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Re: Two Powers in Heaven

Post by ewhandler »

Does any of it relate to the view there was a 'Two Powers in Heaven' theology in the first century ad/ce?

Rich: Of course. I gave you the links, so you gave me some text.

This widely-viewed-as-an-interpolation passage portrays Melchizedek as a or even as the pastoral archetype

Rich: Yes. I share that view. I use the term pastoral archetype for Melchizedek. His appearance in Genesis is an interpolation.

(some see it as a precursor of the Eucharist).

Rich: I don't see it as a precursor so much as the act of self-sacrifice itself, as it has always been and as it will always be, from moment to moment.

Melchizedek and Jesus are priests forever in the same Order (discipline).
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Re: Two Powers in Heaven

Post by ewhandler »

The Torah rests on a Vedic template which informs its establishment structures and its pastoral and national theologies. The Vedic template is based on the Hymn of Man lines 6-12 which contains the Purusha's (or biblical Melchizedek's) self-sacrifice in a pastoral context and his dis-memberment into a warrior class and a priestly class in a national context as the Vedic people move to agriculture, role specialization and sedentary life.

In the process of pastoral Man’s dismemberment into national Man, a non-sedentary community settles down, adopts and intensifies agriculture, and eventually amasses an agricultural surplus. As agriculture becomes more efficient many more people are born but fewer of them are engaged in food production. The growing society stratifies. Priest and warrior classes necessarily emerge because large diverse populations must be taught the shared traditions and norms ordained by their elites and stored agricultural surplus and sedentary communities have to be guarded.
[end snip]
From The Fundamental Structure...

I looked briefly at Margaret Barker. Melchizedek is not associated with the temple, temple priesthood or written Law.
Melchizedek is a divine king who has his oral traditions written on his heart because, in the pastoral context of Genesis, there is NO temple, priesthood, or written Law. There is only the "memorization and internalization" of the biblical oral tradition of Genesis represented by the pastoral archetype Melchizedek (and the Vedic oral tradition of Purusha before him) embedded and preserved in the Vedic template that provides the Torah's structure.

Antonio de Nicolas in Meditations through the Rig Veda writes:
"The chant became flesh through the sacrifice."

The Gospel according to John reads:
The Word became flesh and dwelt among us."

Melchizedek's compound name indicates he is a priest and a king. In Genesis he represents the self-sacrifice by which a "seer" memorizes his oral traditions (combines his warrior with his priest) and acts them out in public performance.

Because he is the pastoral archetype Melchizedek necessarily appears in pastoral Genesis so that he can be dis-membered into the priest and warrior classes of national Man by Moses just as the Purusha, Melchizedek's counterpart in the Vedic hymn, is dis-membered into priest and warrior classes.

Melchizedek features in the wars of God in Hellenistic times because he is a king (war) and a priest (of God).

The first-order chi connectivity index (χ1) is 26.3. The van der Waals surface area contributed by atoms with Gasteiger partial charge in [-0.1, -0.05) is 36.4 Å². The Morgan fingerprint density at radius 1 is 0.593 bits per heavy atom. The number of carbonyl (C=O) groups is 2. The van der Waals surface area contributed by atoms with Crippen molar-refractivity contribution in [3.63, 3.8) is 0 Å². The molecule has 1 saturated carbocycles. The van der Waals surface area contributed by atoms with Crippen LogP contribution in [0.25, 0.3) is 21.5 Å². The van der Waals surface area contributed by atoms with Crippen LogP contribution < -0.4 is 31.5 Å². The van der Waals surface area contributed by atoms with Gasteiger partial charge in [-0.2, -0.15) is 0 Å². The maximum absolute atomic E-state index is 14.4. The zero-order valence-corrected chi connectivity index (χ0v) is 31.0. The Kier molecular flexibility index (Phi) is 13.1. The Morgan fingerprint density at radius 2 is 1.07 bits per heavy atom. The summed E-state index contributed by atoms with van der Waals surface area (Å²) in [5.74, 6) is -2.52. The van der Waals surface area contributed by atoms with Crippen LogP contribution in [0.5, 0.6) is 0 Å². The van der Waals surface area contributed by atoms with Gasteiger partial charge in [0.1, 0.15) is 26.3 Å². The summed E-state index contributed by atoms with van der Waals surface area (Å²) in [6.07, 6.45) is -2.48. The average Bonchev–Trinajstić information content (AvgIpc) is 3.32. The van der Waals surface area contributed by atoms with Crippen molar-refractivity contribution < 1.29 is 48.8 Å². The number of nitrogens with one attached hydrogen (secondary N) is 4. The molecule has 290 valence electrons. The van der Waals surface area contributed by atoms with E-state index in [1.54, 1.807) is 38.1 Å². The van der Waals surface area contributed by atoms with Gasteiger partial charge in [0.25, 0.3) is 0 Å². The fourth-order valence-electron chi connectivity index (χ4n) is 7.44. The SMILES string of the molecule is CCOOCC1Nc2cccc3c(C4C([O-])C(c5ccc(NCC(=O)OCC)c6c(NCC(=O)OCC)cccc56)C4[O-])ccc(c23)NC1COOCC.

Jesus' ministry of argument with the Jewish sects in the countryside is his priestly ministry.
His ministry of self-sacrifice in Jerusalem is his kingly or warrior's ministry.

Jesus is thus of the order of Melchizedek.

There is a problem of human or divine agency between the binitarianism of Melchizedek (human) and the trinitarianism of Jesus (divine) that requires resolution.

There are not two gods. There are two methods for storing God's Word: the Law written on the heart in a pastoral context and the Law written first on tablets and later on portable Torah scrolls in a national context.
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Re: Two Powers in Heaven

Post by MrMacSon »

Excerpts from Chapter 2 of Schäfer's Two Gods in Heaven: Jewish Concepts of God in Antiquity:

Chapter 2

The Personified Wisdom in the Wisdom Literature

The noncanonical book Jesus Sirach (Ecclesiasticus) is close to Proverbs both chronologically and in terms of content. Sirach was written around 190 BCE in Hebrew and translated into Greek by the grandson of the author around 132 BCE.

Here, too, Wisdom's origins are explained in a solemn first-person narrative:

.. (24:3) I came forth from the mouth of the Most High,
............. and covered the earth like a mist.
..... (4) I dwelt in the highest heavens,
............. and my throne was in a pillar of cloud.
..... (5) Alone I compassed the vault of heaven
............. and traversed the depths of the abyss.
..... (6) Over waves of the sea, over all the earth,
............. and over every people and nation I have held sway.

[Here] Wisdom emerged prior to the creation of the world, before the universe had taken on its final form. And here too she is to be understood as a person and even enthroned on a cloud throne in heaven. But, in contrast to Proverbs, where it is not explained how she was created, here Wisdom comes forth from the mouth of God, and thus she is obviously God’s word—which is nevertheless interpreted as a person, since she lives in heaven, sits on a throne, compasses the heavenly and earthly vaults, and rules over the land, seas, and all peoples. In this quality she is absolutely singular, because at this time no one else exists besides her (and God). Her coming forth from the mouth of God is more reminiscent of the “spirit of God” in Genesis 1:2, which swept over the face of the primordial waters, than of the small child in Proverbs, and hence it suggests an equation of Wisdom with the Logos. [italics and underlining added here for emphasis]